The National Institutes of Health's Big Data to Knowledge (BD2K) initiative: capitalizing on biomedical big data

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  • The National Institutes of Healths Big Datato Knowledge (BD2K) initiative: capitalizingon biomedical big dataRonald Margolis,1 Leslie Derr,2 Michelle Dunn,3 Michael Huerta,4 Jennie Larkin,5

    Jerry Sheehan,4 Mark Guyer,6 Eric D Green6

    1National Institute of Diabetesand Digestive and KidneyDiseases, NIH, Bethesda,Maryland, USA2Office of the Director, NIH,Bethesda, Maryland, USA3National Cancer Institute,NIH, Bethesda, Maryland, USA4National Library of Medicine,NIH, Bethesda, Maryland, USA5National Heart, Lung andBlood Institute, NIH, Bethesda,Maryland, USA6National Human GenomeResearch Institute, NIH,Bethesda, Maryland, USA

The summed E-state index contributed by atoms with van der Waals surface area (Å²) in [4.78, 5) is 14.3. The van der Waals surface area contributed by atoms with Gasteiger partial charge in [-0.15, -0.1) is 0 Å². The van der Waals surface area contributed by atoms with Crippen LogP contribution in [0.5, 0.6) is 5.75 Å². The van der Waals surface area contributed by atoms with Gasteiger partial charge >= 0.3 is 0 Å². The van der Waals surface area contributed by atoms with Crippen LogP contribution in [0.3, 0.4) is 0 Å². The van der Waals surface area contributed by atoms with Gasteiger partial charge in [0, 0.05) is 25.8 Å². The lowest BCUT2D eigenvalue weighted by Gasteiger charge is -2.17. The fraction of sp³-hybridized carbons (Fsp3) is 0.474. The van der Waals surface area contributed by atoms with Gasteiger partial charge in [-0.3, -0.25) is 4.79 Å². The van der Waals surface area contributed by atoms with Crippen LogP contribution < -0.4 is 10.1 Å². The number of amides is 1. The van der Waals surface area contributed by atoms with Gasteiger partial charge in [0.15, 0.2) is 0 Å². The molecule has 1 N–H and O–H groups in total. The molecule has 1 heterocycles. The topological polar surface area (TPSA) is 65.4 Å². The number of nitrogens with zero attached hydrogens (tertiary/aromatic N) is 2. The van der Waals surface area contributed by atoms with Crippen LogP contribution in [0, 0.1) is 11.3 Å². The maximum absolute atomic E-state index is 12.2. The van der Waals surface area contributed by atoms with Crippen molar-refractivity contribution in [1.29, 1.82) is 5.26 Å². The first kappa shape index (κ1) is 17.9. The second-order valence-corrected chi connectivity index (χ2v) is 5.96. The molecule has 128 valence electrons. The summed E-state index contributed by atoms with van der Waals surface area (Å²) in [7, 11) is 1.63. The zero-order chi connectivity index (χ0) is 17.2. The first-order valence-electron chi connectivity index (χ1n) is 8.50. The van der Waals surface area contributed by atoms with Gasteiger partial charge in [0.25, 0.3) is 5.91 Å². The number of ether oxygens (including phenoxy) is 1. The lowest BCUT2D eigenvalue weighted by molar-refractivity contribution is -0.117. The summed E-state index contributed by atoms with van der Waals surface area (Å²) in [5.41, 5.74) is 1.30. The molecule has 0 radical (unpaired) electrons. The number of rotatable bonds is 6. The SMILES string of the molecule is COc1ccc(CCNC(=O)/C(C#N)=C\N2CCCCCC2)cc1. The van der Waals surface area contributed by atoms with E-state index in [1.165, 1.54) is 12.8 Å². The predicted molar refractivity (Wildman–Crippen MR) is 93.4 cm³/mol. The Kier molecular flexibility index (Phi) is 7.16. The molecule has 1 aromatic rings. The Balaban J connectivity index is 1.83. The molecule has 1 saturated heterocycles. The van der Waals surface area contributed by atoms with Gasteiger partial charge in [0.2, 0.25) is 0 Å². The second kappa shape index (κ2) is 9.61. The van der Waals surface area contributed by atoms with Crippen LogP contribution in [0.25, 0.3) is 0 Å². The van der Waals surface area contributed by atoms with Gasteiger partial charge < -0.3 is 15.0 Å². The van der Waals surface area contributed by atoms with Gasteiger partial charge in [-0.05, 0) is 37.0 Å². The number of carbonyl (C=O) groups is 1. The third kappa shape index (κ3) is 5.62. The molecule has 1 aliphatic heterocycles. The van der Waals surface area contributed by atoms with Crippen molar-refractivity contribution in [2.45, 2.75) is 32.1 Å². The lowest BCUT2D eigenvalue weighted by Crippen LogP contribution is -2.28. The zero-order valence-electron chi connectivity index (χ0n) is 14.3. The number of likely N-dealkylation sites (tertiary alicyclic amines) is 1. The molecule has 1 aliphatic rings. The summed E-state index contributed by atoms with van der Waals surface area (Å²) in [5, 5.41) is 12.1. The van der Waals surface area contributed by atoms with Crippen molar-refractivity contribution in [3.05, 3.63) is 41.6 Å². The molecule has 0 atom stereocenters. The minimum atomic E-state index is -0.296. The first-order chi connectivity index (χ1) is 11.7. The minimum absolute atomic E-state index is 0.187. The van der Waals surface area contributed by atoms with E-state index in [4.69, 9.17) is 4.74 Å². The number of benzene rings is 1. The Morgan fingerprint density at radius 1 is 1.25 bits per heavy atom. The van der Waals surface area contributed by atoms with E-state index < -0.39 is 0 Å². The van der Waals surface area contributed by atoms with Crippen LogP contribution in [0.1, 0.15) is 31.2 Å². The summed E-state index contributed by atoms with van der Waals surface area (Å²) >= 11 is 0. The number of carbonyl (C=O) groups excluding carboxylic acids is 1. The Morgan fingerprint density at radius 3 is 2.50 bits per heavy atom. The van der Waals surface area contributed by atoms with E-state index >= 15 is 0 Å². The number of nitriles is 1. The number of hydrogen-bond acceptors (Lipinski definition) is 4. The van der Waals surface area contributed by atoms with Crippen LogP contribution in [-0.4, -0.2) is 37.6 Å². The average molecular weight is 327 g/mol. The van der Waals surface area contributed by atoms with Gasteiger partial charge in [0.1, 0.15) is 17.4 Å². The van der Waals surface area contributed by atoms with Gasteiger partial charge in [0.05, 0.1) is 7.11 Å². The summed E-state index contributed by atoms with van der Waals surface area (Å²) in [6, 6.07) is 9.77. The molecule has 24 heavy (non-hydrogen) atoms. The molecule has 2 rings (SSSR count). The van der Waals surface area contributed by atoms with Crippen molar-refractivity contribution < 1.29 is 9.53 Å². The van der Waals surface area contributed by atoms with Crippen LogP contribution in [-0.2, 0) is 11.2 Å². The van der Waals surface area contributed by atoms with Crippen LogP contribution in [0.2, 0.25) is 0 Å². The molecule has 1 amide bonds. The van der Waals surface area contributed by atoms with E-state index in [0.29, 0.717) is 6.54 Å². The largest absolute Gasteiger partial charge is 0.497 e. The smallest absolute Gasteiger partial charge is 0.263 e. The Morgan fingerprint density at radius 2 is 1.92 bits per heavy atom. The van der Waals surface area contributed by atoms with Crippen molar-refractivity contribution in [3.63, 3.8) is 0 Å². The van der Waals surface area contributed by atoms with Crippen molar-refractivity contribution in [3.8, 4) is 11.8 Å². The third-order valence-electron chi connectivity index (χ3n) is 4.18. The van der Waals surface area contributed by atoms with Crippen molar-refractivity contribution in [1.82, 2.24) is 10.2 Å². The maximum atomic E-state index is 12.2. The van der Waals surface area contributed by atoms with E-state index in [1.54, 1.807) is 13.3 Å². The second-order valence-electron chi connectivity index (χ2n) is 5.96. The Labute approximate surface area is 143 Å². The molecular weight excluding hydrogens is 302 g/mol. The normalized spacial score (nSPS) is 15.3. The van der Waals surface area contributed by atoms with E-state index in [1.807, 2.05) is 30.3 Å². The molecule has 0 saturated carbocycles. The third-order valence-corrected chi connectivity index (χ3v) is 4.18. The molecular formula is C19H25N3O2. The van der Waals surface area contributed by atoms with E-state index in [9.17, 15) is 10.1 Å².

Correspondence toDr Ronald Margolis, NationalInstitute of Diabetes andDigestive and Kidney Diseases,NIH, 6707 Democracy Blvd,Room 693, Bethesda, MD20892-5460, USA;

    Received 8 May 2014Accepted 17 June 2014

    To cite: Margolis R, Derr L,Dunn M, et al. J Am MedInform Assoc PublishedOnline First: [please includeDay Month Year]doi:10.1136/amiajnl-2014-002974

    ABSTRACTBiomedical research has and will continue to generatelarge amounts of data (termed big data) in manyformats and at all levels. Consequently, there is anincreasing need to better understand and mine the datato further knowledge and foster new discovery. TheNational Institutes of Health (NIH) has initiated a BigData to Knowledge (BD2K) initiative to maximize the useof biomedical big data. BD2K seeks to better define howto extract value from the data, both for the individualinvestigator and the overall research community, createthe analytic tools needed to enhance utility of the data,provide the next generation of trained personnel, anddevelop data science concepts and tools that can bemade available to all stakeholders.